|Russia 590,010 (2010 census)|
Turkey More than 1,000,000
The Kabardians (Highland Adyghe: Къэбэрдей адыгэхэр; Lowland Adyghe: Къэбэртай адыгэхэр; Russian: Кабардинцы), or Kabardinians, are the largest one of the twelve Adyghe (Circassian) tribes (sub-ethnic groups). They are also commonly known by the plural terms Kabardin, Kebertei, or Kabarday. Along with the Besleney tribe, they speak a distinctive dialect of the Adyghe language.
Despite the Soviet administrative divisions that placed Circassians under four different designations, namely Adygeans (Adyghe in Adygea), Cherkessians (Adyghe in Karachay-Cherkessia), Kabardians (Adyghe in Kabardino-Balkaria), Shapsugians (Adyghe in Krasnodar Krai), all the four are essentially the same people (Adyghe) residing in different political units. The Kabardian people represent one of the 12 stars on the green and gold Adyghe flag.
Kabardians are the largest Circassian (Adyghe) tribe in Russia (over 600,000), Turkey, Egypt, and some other countries in the region, except for Israel and Jordan, where the Shapsug and Abzakh tribe are the largest tribes, respectively. The Kabardian tribe are also the largest Circassian branch in the world in general. In 2002, they numbered around 520,000 in Kabardino-Balkaria, Russia. Significant populations of Kabardians are also found in Georgia. There are also communities in the United States. In Turkey, where more than 1 million of them live, they are concentrated on the Uzunyayla plateau of Kayseri province and around (Central Turkey), though there are Kabardian villages in Balıkesir, Düzce, Eskişehir (Northwest Turkey), Çorum, Samsun, and Tokat (Black Sea region), amongst many others.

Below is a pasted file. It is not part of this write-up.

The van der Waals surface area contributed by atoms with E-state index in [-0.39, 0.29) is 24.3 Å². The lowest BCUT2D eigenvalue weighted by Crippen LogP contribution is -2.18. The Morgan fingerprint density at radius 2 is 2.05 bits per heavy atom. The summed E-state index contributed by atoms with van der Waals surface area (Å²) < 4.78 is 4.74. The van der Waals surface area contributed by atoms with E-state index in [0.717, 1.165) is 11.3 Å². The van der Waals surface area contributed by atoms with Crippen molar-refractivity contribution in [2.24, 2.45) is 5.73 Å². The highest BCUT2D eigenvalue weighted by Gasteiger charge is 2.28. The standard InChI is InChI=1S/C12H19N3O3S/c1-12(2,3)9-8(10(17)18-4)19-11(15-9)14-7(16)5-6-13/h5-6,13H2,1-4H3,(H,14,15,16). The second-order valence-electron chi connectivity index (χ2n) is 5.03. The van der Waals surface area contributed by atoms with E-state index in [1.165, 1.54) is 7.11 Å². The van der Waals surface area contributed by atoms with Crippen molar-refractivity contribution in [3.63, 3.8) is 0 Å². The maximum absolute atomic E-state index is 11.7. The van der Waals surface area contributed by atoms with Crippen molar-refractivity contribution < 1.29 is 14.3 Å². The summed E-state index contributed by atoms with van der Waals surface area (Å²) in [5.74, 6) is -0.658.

There are also still some adherents to traditional Habze beliefs, although most Kabardin are now Hanafi Sunni Muslims. A majority had converted to Islam by the early 19th century.
Kabardians also constituted one of the earliest Christian communities in Europe, converting in the late 2nd and early 3rd Centuries. There are also some Roman Catholic Kabardians (possibly descended from families who reportedly converted from Orthodoxy during the 13th century). Kabardians living in Mozdoksky District in the Republic of North Ossetia–Alania are Orthodox Christians, Some of the Kabardians living in the southern part of the neighbouring Kursky district of Stavropol Krai are also Orthodox Christians.